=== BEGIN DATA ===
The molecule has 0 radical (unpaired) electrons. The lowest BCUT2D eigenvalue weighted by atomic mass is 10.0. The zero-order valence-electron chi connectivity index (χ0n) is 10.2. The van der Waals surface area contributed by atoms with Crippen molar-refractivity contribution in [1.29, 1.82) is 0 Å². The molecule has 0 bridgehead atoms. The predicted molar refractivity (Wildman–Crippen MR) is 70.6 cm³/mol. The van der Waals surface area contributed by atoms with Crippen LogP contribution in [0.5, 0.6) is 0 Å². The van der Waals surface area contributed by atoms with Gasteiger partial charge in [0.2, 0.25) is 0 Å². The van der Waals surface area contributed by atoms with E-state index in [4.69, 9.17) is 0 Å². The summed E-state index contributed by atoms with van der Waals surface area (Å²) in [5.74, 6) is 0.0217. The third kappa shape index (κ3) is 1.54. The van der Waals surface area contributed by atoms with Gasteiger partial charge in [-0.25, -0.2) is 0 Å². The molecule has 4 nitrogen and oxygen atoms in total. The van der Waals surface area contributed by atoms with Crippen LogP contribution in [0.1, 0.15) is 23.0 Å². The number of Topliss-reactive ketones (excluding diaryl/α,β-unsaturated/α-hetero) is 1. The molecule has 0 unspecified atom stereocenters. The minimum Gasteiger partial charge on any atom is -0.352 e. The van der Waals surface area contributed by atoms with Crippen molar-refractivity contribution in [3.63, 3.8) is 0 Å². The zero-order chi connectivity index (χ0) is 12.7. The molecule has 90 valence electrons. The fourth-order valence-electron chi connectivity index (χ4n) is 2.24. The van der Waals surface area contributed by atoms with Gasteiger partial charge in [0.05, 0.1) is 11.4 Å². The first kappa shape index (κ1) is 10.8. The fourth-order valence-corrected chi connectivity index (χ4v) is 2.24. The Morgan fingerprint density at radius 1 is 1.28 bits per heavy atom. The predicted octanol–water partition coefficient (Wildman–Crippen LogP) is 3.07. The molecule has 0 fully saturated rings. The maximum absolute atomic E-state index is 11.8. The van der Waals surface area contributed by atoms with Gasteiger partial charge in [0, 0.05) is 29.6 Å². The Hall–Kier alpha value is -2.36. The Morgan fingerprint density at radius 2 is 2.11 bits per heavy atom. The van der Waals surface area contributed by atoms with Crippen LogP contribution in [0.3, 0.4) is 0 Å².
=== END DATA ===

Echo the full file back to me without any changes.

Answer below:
The molecule has 0 radical (unpaired) electrons. The lowest BCUT2D eigenvalue weighted by atomic mass is 10.0. The zero-order valence-electron chi connectivity index (χ0n) is 10.2. The van der Waals surface area contributed by atoms with Crippen molar-refractivity contribution in [1.29, 1.82) is 0 Å². The molecule has 0 bridgehead atoms. The predicted molar refractivity (Wildman–Crippen MR) is 70.6 cm³/mol. The van der Waals surface area contributed by atoms with Crippen LogP contribution in [0.5, 0.6) is 0 Å². The van der Waals surface area contributed by atoms with Gasteiger partial charge in [0.2, 0.25) is 0 Å². The van der Waals surface area contributed by atoms with E-state index in [4.69, 9.17) is 0 Å². The summed E-state index contributed by atoms with van der Waals surface area (Å²) in [5.74, 6) is 0.0217. The third kappa shape index (κ3) is 1.54. The van der Waals surface area contributed by atoms with Gasteiger partial charge in [-0.25, -0.2) is 0 Å². The molecule has 4 nitrogen and oxygen atoms in total. The van der Waals surface area contributed by atoms with Crippen LogP contribution in [0.1, 0.15) is 23.0 Å². The number of Topliss-reactive ketones (excluding diaryl/α,β-unsaturated/α-hetero) is 1. The molecule has 0 unspecified atom stereocenters. The minimum Gasteiger partial charge on any atom is -0.352 e. The van der Waals surface area contributed by atoms with Crippen molar-refractivity contribution in [3.63, 3.8) is 0 Å². The zero-order chi connectivity index (χ0) is 12.7. The molecule has 90 valence electrons. The fourth-order valence-electron chi connectivity index (χ4n) is 2.24. The van der Waals surface area contributed by atoms with Gasteiger partial charge in [0.05, 0.1) is 11.4 Å². The first kappa shape index (κ1) is 10.8. The fourth-order valence-corrected chi connectivity index (χ4v) is 2.24. The Morgan fingerprint density at radius 1 is 1.28 bits per heavy atom. The predicted octanol–water partition coefficient (Wildman–Crippen LogP) is 3.07. The molecule has 0 fully saturated rings. The maximum absolute atomic E-state index is 11.8. The van der Waals surface area contributed by atoms with Gasteiger partial charge in [0, 0.05) is 29.6 Å². The Hall–Kier alpha value is -2.36. The Morgan fingerprint density at radius 2 is 2.11 bits per heavy atom. The van der Waals surface area contributed by atoms with Crippen LogP contribution in [0.3, 0.4) is 0 Å².